PMB man helps save stray penguin

2011-06-24 00:00

BEAST the penguin has a Pietermaritzburg resident to thank for his rescue, after Rushbrooke resident Gerhard Dippenaar came to his aid while on holiday at the Tugela Mouth Resort, north of Durban, earlier this month.

Dippenaar said he was surprised to find the exhausted penguin on the beach.

“It must have lost its way, but it survived, avoiding sharks all the way,” said Dippenaar.

He alerted staff at the resort who called uShaka Marine World to help.

Lauren Brouwer, spokesperson for uShaka Marine World, said the young penguin found itself in trouble and came out of the ocean to rest on a beach just north of Stanger.

uShaka staff drove up to fetch the young penguin.

“When he arrived at uShaka Marine World, the animal care staff immediately set out to rehydrate and support what was clearly a very compromised three- or four-month-old penguin.

“They were delighted when the next morning he showed signs of being hungry and was fed tiny fillets loaded with vitamins and antibiotics,” she said.

Brouwer said that the penguin steadily put on weight and over the next two weeks his weight increased from 1,8 kg to a hefty three kilograms.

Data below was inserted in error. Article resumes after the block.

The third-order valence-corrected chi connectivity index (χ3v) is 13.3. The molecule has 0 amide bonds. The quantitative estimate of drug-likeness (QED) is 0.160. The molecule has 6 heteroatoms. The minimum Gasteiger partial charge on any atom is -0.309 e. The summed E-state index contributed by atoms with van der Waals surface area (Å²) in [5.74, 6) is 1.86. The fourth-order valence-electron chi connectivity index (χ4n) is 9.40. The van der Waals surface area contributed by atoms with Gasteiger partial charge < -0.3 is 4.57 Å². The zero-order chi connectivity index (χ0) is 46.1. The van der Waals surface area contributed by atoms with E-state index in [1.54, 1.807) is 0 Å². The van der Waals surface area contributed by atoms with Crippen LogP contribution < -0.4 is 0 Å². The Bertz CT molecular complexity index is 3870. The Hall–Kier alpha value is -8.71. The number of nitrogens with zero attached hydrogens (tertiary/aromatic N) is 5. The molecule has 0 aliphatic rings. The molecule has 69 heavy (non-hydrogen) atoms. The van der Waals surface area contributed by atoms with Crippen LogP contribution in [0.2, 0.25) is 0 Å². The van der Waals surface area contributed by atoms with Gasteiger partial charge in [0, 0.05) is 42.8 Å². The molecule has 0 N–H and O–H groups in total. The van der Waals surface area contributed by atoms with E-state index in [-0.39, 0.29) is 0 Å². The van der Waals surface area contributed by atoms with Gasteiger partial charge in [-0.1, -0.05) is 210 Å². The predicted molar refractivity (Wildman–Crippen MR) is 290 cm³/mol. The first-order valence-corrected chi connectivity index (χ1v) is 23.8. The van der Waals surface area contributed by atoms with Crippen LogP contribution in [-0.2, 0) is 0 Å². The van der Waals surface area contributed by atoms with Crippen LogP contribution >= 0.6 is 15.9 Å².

“He has a ferocious appetite and eats around nine pilchards a day,” said Browuer.

“The staff called him Beast as they were determined to give him a strong name as he showed tremendous strength and determination in his journey back to health.

“He is still in the hospital facility and will remain there until fully recovered and able to swim, dive and display normal agility in the water,” she added.

Brouwer said Beast is well on his way to a full recovery.

“Penguins and sub-Antarctic fur seals do sometimes strand on KZN beaches during our winter months, which coincide with the annual sardine run. Sometimes these animals strand after severe weather in the Cape and leave the ocean in search of a comfortable place to rest before they head home,” she said.

She said African Penguins would have travelled around 1 800 km before reaching the KZN coastline.

Meanwhile, AFP reported this week that wildlife experts were astonished at the appearance of an Emperor penguin in New Zealand, some 3 000km from its Antarctic home.

The lost bird appears to be in good health and is taking regular swims to cool down in the relative warmth of the New Zealand climate. — WR.

ANYONE encountering a seal on the beach should contact Ezemvelo KZN Wildlife’s 24-hour hotline at 083 380 6298.

If you find a penguin, call uShaka Marine World at 031 328 8222 (office hours) or 031 328 8060 (after hours).

‘Do not attempt to touch, feed or move these tired visitors, but rather keep your distance and call for help,’ says Lauren Brouwer of uShaka Marine World.

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